Innovative and mundane


There is a great deal of innovation taking place in the nuclear industry. Researchers are continuously looking for better fuels for power plants, more efficient nuclear plants and new medical isotopes.


current and future generators

Explanation by the World Nuclear Association.


What's the future of the Thorium-reactor?

small modular reactors (SMR)

Generation IV nuclear plants

Fourth-generation reactors make more efficient use of nuclear fuels and therefore achieve higher efficiency, creating much less radioactive waste. With the same quantity of natural uranium, the new reactors can produce up to 50 times more energy than the previous generations. These innovative reactors can even generate new energy from the existing radioactive waste. 

There are six types of fourth-generation reactors. Three of these are thermal reactors and three are fast reactors. Thermal reactors use a moderator to slow down neutrons to thermal or slow neutrons, which have more chance of being captured in an atomic nucleus. Fast reactors can operate like a breeder reactor and can also transmute actinides into nuclear waste to less and less hazardous waste.

Medical isotopes

The Netherlands is a leader in the field of isotopes. Intensive partnerships between universities, hospitals and manufacturers have resulted in several innovative and very effective treatments with fewer side effects. Scientific developments continue apace.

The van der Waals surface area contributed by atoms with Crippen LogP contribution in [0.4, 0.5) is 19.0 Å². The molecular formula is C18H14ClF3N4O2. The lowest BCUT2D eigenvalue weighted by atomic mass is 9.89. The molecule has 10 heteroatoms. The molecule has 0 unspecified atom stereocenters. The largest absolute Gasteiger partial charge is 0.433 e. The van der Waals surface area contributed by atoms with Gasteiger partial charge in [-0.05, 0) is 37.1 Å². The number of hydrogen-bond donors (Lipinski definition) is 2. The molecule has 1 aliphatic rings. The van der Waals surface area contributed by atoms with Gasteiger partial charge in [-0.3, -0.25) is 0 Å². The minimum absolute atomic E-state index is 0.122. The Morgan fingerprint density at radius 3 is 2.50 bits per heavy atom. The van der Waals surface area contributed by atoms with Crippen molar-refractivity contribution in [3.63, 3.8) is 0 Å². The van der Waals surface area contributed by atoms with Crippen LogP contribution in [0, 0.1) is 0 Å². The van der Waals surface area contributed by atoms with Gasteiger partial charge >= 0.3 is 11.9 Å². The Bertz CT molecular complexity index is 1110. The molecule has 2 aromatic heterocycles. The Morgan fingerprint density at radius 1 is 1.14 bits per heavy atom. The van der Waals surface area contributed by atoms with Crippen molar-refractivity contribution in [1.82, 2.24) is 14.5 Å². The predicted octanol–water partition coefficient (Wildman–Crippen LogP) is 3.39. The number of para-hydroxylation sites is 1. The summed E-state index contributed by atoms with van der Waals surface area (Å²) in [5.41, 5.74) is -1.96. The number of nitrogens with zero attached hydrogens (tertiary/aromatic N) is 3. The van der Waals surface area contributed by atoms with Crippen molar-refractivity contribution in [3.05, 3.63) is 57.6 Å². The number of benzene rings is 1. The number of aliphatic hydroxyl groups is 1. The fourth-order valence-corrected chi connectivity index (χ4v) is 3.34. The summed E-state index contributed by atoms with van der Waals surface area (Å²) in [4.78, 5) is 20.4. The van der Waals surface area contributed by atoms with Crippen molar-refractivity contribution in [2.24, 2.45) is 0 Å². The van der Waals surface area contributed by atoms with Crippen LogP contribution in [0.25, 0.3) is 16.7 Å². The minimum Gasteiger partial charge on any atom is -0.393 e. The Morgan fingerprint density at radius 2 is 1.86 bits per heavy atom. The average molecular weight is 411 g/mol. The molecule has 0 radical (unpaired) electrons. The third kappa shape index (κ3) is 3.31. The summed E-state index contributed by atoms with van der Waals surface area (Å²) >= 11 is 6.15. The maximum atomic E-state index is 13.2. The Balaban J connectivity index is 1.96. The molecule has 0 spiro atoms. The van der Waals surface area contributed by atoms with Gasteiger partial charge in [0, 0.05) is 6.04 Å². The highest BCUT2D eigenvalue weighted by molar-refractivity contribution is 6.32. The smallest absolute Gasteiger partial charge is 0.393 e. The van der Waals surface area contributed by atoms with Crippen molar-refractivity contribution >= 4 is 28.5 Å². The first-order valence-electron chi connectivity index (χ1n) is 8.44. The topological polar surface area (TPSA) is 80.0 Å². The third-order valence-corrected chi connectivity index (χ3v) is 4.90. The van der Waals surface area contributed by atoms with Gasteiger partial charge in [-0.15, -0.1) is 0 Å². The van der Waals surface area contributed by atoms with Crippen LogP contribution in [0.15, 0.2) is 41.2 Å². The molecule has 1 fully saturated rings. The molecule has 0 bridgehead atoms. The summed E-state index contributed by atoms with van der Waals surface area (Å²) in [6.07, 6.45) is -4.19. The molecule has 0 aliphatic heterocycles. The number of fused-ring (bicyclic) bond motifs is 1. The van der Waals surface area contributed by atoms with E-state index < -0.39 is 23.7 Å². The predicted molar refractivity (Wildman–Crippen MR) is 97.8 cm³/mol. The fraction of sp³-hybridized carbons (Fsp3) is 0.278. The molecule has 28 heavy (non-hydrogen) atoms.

Recently, an important new isotope was developed in Petten. This makes it possible to predict whether patients will benefit from specific chemotherapy treatments (with cisplatin). That chemotherapy is brutal: it stops the cell division. Which is important in fast-growing tumours. However, this treatment has its disadvantages: it is not effective for every form of cancer, and it can cause serious side effects, such as hearing damage and even severe kidney failure.

The new radioactive cisplatin has two important functions: to predict the effectiveness of the chemotherapy (what is the chance of success?) as well as the possible damage (how much damage do we expect to healthy tissue?). This makes it possible to make better judgements about whether to use chemotherapy. In Petten, an automatic facility has been developed with which the radioactive cisplatin can be produced in small batches for clinical trials.